A recent article in the Baker City Herald describes criminal charges filed against men who were involved with the Baker Web Academy three years ago. I’ve been a BWA board member for almost a year. In that time I’ve been privy to audit details, I’ve met stellar educators, and I’ve come to know dedicated board members who serve the best interests of our children.

My kids have been BWA students for almost three years. My eldest Sarah is a BWA junior enrolled in the Associate of Arts Oregon Transfer degree program. She is simultaneously earning a high school diploma and an associate’s degree that will fulfill all lower division requirements at any four-year college in the Oregon University System. If she enrolls in an Oregon university, it will be as a junior classman. Sarah participates in extracurricular athletic programs at Baker High School, and has been permitted to enroll in a class at BHS when space was available. Her teachers will tell you she is a good student. I will tell you that Baker City is fortunate to have community-minded school administrators who provide flexibility and excellent choices in education.

My son Ben was a BWA student until two months ago, at which time he transferred to BHS as a freshman. Although his sister prospers in the online environment, we discovered that at age 14, Ben seemed better suited to a traditional classroom setting. The BWA and BHS staffs were extremely helpful in achieving a seamless transition, and his teachers will tell you that he arrived well-equipped to perform.

My youngest, Katie, spent her kindergarten year in the 5J school and is now a first-grader enrolled at BWA. In addition to our preference for a “home school” environment for Katie, we also like the flexibility, the attention from staff (by telephone), and the excellent selection of available curricula.

The Herald article referred to BWA as “a public relations dilemma,” propagating a regional perception of the school that is unfounded. The academy has received attention for low achievement test scores, but the majority of BWA students who failed to meet minimum test benchmarks were enrolled at the school less than one academic year at the time they were tested. Those scores are not attributable solely to BWA, but rather at least equally to the school districts where the students obtained the preponderance of their education.

In past years, many of the academy’s new enrollments were transfer students who were failing in other public school programs. BWA was becoming a revolving door for a large number of students who enrolled not because they were attracted by the opportunities, but rather because they had no other choice. The quality of education at BWA is excellent, but the challenging curriculum and work requirements are infrequently a good fit for a student who lacks the desire to excel in academics.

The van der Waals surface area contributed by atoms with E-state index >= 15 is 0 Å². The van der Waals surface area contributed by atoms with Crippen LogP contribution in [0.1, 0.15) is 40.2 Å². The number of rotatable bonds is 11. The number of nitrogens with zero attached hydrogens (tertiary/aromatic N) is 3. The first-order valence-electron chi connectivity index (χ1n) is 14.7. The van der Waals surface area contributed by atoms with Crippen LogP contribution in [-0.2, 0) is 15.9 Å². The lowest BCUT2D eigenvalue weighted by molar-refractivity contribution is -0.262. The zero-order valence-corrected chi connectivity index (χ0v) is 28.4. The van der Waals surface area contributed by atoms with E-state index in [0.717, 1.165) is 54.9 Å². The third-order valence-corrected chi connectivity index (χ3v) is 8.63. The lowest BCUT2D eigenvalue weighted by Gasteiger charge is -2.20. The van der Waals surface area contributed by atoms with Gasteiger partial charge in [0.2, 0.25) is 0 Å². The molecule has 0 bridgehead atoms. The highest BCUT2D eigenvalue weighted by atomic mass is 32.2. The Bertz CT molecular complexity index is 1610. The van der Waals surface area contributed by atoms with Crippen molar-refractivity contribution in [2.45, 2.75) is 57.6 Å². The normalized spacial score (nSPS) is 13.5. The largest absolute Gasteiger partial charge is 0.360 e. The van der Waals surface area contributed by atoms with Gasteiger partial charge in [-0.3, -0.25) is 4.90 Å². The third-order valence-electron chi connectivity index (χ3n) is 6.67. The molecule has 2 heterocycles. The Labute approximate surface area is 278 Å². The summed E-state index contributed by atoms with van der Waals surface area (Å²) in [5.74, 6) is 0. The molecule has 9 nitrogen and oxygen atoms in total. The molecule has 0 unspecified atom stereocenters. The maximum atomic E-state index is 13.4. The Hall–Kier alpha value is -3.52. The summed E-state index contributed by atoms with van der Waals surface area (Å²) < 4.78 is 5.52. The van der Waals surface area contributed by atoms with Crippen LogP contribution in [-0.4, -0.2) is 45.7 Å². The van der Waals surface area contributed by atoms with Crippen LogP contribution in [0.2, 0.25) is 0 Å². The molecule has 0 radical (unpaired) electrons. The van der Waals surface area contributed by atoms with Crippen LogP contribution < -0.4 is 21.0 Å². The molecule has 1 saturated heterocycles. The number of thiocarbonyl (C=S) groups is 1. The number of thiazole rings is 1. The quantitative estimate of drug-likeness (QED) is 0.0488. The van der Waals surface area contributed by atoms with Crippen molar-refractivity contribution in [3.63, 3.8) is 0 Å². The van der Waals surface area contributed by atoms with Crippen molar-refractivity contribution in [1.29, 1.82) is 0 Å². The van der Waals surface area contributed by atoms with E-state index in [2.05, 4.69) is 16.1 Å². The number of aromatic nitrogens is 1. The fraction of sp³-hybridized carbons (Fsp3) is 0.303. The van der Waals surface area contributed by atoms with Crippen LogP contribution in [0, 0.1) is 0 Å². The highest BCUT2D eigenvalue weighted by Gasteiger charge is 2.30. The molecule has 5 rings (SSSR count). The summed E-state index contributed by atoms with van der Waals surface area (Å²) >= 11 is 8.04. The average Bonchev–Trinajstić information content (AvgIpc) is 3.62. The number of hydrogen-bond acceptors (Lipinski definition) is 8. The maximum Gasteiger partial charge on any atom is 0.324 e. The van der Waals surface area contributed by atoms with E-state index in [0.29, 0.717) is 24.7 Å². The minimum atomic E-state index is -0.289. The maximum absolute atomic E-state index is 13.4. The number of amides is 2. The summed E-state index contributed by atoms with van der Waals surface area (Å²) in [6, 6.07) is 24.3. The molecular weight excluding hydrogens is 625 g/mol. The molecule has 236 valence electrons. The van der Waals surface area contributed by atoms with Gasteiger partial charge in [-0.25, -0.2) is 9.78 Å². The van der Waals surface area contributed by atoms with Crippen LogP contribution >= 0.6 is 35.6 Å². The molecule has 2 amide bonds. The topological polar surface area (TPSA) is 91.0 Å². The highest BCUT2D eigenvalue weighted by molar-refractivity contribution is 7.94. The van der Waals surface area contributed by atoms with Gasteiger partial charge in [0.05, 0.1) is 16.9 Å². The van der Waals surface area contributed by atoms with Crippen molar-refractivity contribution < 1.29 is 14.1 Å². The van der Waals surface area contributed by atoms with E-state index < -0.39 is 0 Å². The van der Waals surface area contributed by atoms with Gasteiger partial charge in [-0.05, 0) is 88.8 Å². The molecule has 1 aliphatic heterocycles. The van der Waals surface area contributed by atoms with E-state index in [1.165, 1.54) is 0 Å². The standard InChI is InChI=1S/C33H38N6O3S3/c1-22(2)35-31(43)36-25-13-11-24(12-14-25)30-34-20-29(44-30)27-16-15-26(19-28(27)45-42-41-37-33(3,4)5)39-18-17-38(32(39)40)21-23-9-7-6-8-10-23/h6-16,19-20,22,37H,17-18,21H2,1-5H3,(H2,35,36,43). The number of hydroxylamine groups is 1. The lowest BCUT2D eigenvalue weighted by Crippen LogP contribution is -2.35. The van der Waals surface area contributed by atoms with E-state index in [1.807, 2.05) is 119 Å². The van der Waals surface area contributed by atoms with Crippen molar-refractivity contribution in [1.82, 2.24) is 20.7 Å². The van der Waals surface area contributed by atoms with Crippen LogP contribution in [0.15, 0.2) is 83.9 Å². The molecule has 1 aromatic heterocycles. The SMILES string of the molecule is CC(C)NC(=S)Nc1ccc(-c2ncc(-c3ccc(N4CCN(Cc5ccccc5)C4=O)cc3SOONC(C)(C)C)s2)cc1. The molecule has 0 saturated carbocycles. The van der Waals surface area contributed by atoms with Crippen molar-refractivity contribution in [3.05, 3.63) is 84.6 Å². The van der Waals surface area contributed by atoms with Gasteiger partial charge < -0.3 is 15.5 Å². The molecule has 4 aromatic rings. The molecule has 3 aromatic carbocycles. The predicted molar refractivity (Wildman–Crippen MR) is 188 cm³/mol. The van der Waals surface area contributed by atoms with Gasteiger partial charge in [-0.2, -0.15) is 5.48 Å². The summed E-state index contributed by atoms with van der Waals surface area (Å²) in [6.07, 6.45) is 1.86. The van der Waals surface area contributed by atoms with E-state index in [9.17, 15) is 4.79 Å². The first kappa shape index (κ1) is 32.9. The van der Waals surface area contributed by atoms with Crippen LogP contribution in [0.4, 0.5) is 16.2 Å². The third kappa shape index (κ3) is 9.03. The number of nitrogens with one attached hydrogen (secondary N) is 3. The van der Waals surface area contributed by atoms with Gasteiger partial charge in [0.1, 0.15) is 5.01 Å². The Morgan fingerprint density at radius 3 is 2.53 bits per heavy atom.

This year BWA has initiated enrollment counseling and student learning programs to change that revolving door dynamic, and has also worked with 5J officials to develop community-wide perspectives on addressing the needs of all types of students.

Baker City does have kids who need the services BWA can provide, and my kids are at the front of that list. The men described in the Herald article who were accused of misuse of education funds are past history. We are years past those events, and give them no thought in our daily operation of an excellent K-12 school.

David Spaugh is a Baker City resident.

Letters to the Editor for Jan. 16, 2013

Ignoring the warnings about the real fiscal cliff

The writer of a recent letter to the editor claims that the current economic travails of Greece somehow validate Keynesian economics. Actually the reverse is true. Keynesian economics — governmental spending, spending, spending, spending — has brought fiscal ruin to that nation. The Greek government would now be bankrupt had it not been bailed out by more affluent European governments.

The United States has already progressed far down that same road. In 2011, the federal government paid out more for entitlements than the taxes it took in. Even if all nonentitlement spending had been reduced to absolute zero — education, transportation, defense, etc. — the government would still have run an annual deficit. Yet in the recent negotiations to avoid going over the fiscal cliff, President Obama and congressional Democrats adamantly refused to consider any sort of entitlement reform. Our entitlements are fiscally healthy, they assure us. But as things currently stand, our fiscal situation will only get worse as the huge Baby Boom generation retires.

When the Soviet Union disintegrated, Americans gave a sigh of relief. An enemy which had the capacity to obliterate us with nuclear weapons no longer existed. We relaxed, even as another implacable enemy was gearing up to make war on us. The first attack on the World Trade Center in 1993 was one forewarning. During the 1990s, our embassies in East Africa were bombed, our naval ships were attacked, and still we didn’t worry. After all, “it can’t happen here” … but then it did, and 3,000 people died.